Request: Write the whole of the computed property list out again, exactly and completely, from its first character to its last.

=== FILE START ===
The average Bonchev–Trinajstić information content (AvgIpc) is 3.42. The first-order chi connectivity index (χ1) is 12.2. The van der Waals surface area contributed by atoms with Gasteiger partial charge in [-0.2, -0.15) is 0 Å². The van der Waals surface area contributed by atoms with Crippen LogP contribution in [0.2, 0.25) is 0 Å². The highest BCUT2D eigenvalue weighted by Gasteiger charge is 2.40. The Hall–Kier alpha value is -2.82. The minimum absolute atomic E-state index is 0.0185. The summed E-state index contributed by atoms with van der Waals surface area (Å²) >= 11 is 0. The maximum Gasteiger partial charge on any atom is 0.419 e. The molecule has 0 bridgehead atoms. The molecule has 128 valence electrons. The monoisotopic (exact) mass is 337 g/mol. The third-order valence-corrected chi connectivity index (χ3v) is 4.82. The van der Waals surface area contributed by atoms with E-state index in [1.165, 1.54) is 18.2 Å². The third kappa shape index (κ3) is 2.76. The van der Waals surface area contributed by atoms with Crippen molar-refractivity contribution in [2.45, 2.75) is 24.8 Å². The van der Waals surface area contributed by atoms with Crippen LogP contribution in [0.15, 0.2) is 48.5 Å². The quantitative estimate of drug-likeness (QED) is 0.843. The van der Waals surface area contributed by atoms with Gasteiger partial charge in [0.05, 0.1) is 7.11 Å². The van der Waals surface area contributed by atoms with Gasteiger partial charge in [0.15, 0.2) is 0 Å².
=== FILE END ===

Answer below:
The average Bonchev–Trinajstić information content (AvgIpc) is 3.42. The first-order chi connectivity index (χ1) is 12.2. The van der Waals surface area contributed by atoms with Gasteiger partial charge in [-0.2, -0.15) is 0 Å². The van der Waals surface area contributed by atoms with Crippen LogP contribution in [0.2, 0.25) is 0 Å². The highest BCUT2D eigenvalue weighted by Gasteiger charge is 2.40. The Hall–Kier alpha value is -2.82. The minimum absolute atomic E-state index is 0.0185. The summed E-state index contributed by atoms with van der Waals surface area (Å²) >= 11 is 0. The maximum Gasteiger partial charge on any atom is 0.419 e. The molecule has 0 bridgehead atoms. The molecule has 128 valence electrons. The monoisotopic (exact) mass is 337 g/mol. The third-order valence-corrected chi connectivity index (χ3v) is 4.82. The van der Waals surface area contributed by atoms with E-state index in [1.165, 1.54) is 18.2 Å². The third kappa shape index (κ3) is 2.76. The van der Waals surface area contributed by atoms with Crippen molar-refractivity contribution in [2.45, 2.75) is 24.8 Å². The van der Waals surface area contributed by atoms with Crippen LogP contribution in [0.15, 0.2) is 48.5 Å². The quantitative estimate of drug-likeness (QED) is 0.843. The van der Waals surface area contributed by atoms with Gasteiger partial charge in [0.05, 0.1) is 7.11 Å². The van der Waals surface area contributed by atoms with Gasteiger partial charge in [0.15, 0.2) is 0 Å².